The Miracle of Wound Care: Stem Cell Technology for People with Disabilities (Part 1)

(Caution: This particular blog describes a wound on my hip, not an uncommon occurrence for folks paralyzed and without sensation on their bodies. Photos of the wound may be too graphic for some readers).

It's now almost two years since I discovered a wound on the upper part of my left hip. At first, my personal care assistant said the wound looked like an ingrown hair or a small pimple about to burst. 

But over the next few days since the wound was noticed, "the pimple did burst," but it didn't heal. The supposed "pimple" oozed a mixture of blood, fluid and puss and continued to get worse.

I soon realized that the wound began at the site where I was given an injection almost 30 years ago during a procedure for my kidneys and bladder called a urodynamics study

Urodynamic testing or urodynamics assesses how the bladder and urethra are performing when it comes to retaining and releasing urine stored in the bladder. Urodynamic tests can help explain symptoms such as: incontinence, frequent urination, sudden, strong urges to urinate but without voiding.

The urologist gave me an injection of an antibiotic that would help prevent an infection from brewing due to the procedure. Since that injection, all I had was a small lump on my hip that didn't hurt [I have no feeling below my chest] or cause any problems. 

One doctor, who checked the wound on a routine visit, a year after the injection was given, suggested I watch the area on my hip and massage it regularly.   

All seemed fine until last October 2015

When the wound failed to heal, I decided to call a local wound treatment center that was part of South Shore Hospital in Weymouth, Massachusetts, and affiliated with the world renowned Brigham and Women's Hospital in Boston.

I would soon learn how fortunate I was to have this wound center located so close to my new "retirement" place of residence in Hanson, Massachusetts.

South Shore Hospital and The Center for Wound Healing


Dr. Gibbons
The checkup turned out to be not at all routine. Dr. Ralph Froio, a seasoned orthopedic surgeon, examined me and determined the wound was worse than I thought. In fact, Dr. Ralph Froio and Dr. Gary Gibbons, Medical Director and Professor of Surgery, surmised that it was indeed possible that the injection could have caused the wound, since I had no other trauma to my hip. My thighbone was penetrated by something and was leaking calcium into my hip for almost three decades.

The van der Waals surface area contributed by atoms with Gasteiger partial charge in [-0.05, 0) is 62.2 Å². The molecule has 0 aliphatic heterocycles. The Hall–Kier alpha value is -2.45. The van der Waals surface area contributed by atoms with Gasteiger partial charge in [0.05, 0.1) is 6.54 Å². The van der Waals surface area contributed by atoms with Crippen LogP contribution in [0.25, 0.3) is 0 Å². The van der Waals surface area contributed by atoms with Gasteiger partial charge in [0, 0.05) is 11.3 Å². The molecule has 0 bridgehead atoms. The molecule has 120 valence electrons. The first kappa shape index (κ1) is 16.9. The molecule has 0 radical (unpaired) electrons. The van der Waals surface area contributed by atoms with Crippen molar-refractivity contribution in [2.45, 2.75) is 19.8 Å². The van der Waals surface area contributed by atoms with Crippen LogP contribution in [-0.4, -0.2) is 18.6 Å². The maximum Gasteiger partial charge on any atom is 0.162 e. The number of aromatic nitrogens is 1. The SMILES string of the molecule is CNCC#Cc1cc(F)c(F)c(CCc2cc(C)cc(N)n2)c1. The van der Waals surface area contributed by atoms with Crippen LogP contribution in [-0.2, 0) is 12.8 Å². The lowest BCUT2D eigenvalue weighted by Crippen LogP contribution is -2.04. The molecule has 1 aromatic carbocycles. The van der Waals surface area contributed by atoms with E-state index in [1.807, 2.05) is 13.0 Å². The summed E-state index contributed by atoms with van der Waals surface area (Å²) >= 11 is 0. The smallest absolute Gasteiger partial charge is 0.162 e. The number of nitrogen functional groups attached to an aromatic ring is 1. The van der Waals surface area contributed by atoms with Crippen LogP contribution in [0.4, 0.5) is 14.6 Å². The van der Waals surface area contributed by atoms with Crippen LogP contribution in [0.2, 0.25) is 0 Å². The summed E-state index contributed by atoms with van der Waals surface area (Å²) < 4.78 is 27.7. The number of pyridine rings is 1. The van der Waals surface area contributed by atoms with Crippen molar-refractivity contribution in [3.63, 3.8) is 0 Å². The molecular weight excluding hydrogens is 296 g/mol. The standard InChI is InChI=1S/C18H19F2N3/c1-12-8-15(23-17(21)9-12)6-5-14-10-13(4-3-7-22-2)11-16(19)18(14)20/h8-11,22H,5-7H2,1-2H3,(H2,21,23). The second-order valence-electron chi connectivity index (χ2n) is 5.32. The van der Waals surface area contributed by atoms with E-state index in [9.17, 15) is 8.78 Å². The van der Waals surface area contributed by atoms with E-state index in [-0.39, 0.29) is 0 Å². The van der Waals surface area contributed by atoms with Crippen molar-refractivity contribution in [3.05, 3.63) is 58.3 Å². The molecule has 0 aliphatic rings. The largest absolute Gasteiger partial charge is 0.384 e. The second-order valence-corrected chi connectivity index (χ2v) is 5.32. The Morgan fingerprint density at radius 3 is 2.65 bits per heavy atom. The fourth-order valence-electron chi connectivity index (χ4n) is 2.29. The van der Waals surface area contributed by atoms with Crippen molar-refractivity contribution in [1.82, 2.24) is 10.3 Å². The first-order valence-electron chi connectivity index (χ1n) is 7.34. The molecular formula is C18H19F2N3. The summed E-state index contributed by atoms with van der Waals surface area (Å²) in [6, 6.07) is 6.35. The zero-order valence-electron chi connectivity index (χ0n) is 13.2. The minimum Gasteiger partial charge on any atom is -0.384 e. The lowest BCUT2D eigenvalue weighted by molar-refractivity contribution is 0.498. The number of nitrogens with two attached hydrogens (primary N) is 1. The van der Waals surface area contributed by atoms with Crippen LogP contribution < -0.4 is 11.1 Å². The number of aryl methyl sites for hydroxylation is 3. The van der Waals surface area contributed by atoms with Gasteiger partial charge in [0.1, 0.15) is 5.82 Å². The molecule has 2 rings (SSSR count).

Ralph Froio, MD
Dr. Froio

The doctors treated me with traditional wound therapy for several months. But after months of working on the wound, the medical team, led by Dr. Gibbons, began a series of debridement's for “heterotropic bone, off-loading with layered felted foam and acticoat.”


The wound wasn't pretty

This treatment uses a hydrocolloid that is an opaque or a transparent[1] dressing for wounds. A hydrocolloid dressing is biodegradeable, non-breathable, and adheres to the skin, so no separate taping is needed. 

 Trade names include Exuderm, Comfeel Plus, Duoderm, Granuflex, Ultec, and 3M Tegaderm Hydrocolloid.

X-ray of bone leaking in wound
The wound grew larger as more and more calcium, blood and fluids continued to seep out of the wound. In addition, the wound continued to expand as more calcium evacuated from the injured site and eventually began to have an odor. The odor was a dead giveaway for infection. 
Wound on admission

Although I couldn't feel any pain, I did experience autonomic dysreflexia, with symptoms of sweating, spasticity and fatigue. In other words, my body was trying to fight this infection but the wound wouldn't close.

I also had to stop sleeping on my left side. My normal routine was to sleep on my left side and then on my right, changing positions every night. This was to prevent a skin breakdown from forming on my body. 

I have slept each night like this for almost 35 years since I broke my neck in a body surfing accident - - until this wound setback. This kind of body maintenance is necessary to maintain a healthy lifestyle, considering that I am a C5 – C6 quadriplegic due to a spinal cord injury.

More bad news: hip surgery

The worst that could happen did. On October 2015 a wound decaying accompanied by a strong odor was unveiled during a routine weekly checkup. That added up to infection.

One look by Dr. Gibbons told me that something was horribly wrong. Without hesitation, he told my wife Maggie and I to go directly to  Brigham and Women’s Medical Center for immediate “surgical consultation” and he would contact Douglas Laurence Helm, MD and alert him to the emergency surgery.

                                  [End Part I]


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